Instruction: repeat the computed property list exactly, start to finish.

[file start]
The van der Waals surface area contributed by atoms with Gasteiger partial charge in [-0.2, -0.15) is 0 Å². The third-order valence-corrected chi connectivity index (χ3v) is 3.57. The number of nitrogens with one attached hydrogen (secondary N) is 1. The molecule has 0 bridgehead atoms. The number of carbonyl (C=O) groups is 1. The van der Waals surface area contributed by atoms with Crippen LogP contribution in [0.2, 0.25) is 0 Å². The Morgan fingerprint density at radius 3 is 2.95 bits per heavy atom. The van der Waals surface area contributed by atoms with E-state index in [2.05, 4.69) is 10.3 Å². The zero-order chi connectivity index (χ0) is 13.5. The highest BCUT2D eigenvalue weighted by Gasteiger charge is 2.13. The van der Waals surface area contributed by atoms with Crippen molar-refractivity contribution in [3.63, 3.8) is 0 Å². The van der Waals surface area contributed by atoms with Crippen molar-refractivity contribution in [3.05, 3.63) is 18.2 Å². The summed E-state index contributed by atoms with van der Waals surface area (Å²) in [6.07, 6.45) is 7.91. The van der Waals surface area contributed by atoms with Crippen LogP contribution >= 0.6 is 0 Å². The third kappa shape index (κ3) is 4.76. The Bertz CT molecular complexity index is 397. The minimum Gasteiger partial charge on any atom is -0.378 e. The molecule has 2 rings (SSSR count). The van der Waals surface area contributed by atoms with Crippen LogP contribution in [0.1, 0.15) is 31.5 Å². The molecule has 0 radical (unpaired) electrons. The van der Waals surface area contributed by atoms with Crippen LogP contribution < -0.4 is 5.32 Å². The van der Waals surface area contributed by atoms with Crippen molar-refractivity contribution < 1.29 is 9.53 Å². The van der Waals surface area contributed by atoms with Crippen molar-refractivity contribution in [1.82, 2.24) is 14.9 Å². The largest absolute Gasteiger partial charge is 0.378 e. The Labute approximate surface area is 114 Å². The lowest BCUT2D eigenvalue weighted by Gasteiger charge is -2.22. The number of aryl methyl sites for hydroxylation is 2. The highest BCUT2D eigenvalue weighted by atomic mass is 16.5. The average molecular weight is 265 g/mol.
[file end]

The van der Waals surface area contributed by atoms with Gasteiger partial charge in [-0.2, -0.15) is 0 Å². The third-order valence-corrected chi connectivity index (χ3v) is 3.57. The number of nitrogens with one attached hydrogen (secondary N) is 1. The molecule has 0 bridgehead atoms. The number of carbonyl (C=O) groups is 1. The van der Waals surface area contributed by atoms with Crippen LogP contribution in [0.2, 0.25) is 0 Å². The Morgan fingerprint density at radius 3 is 2.95 bits per heavy atom. The van der Waals surface area contributed by atoms with E-state index in [2.05, 4.69) is 10.3 Å². The zero-order chi connectivity index (χ0) is 13.5. The highest BCUT2D eigenvalue weighted by Gasteiger charge is 2.13. The van der Waals surface area contributed by atoms with Crippen molar-refractivity contribution in [3.63, 3.8) is 0 Å². The van der Waals surface area contributed by atoms with Crippen molar-refractivity contribution in [3.05, 3.63) is 18.2 Å². The summed E-state index contributed by atoms with van der Waals surface area (Å²) in [6.07, 6.45) is 7.91. The van der Waals surface area contributed by atoms with Crippen LogP contribution >= 0.6 is 0 Å². The third kappa shape index (κ3) is 4.76. The Bertz CT molecular complexity index is 397. The minimum Gasteiger partial charge on any atom is -0.378 e. The molecule has 2 rings (SSSR count). The van der Waals surface area contributed by atoms with Crippen LogP contribution in [0.1, 0.15) is 31.5 Å². The molecule has 0 radical (unpaired) electrons. The van der Waals surface area contributed by atoms with Crippen LogP contribution < -0.4 is 5.32 Å². The van der Waals surface area contributed by atoms with Crippen molar-refractivity contribution < 1.29 is 9.53 Å². The van der Waals surface area contributed by atoms with Crippen molar-refractivity contribution in [1.82, 2.24) is 14.9 Å². The largest absolute Gasteiger partial charge is 0.378 e. The Labute approximate surface area is 114 Å². The lowest BCUT2D eigenvalue weighted by Gasteiger charge is -2.22. The number of aryl methyl sites for hydroxylation is 2. The highest BCUT2D eigenvalue weighted by atomic mass is 16.5. The average molecular weight is 265 g/mol.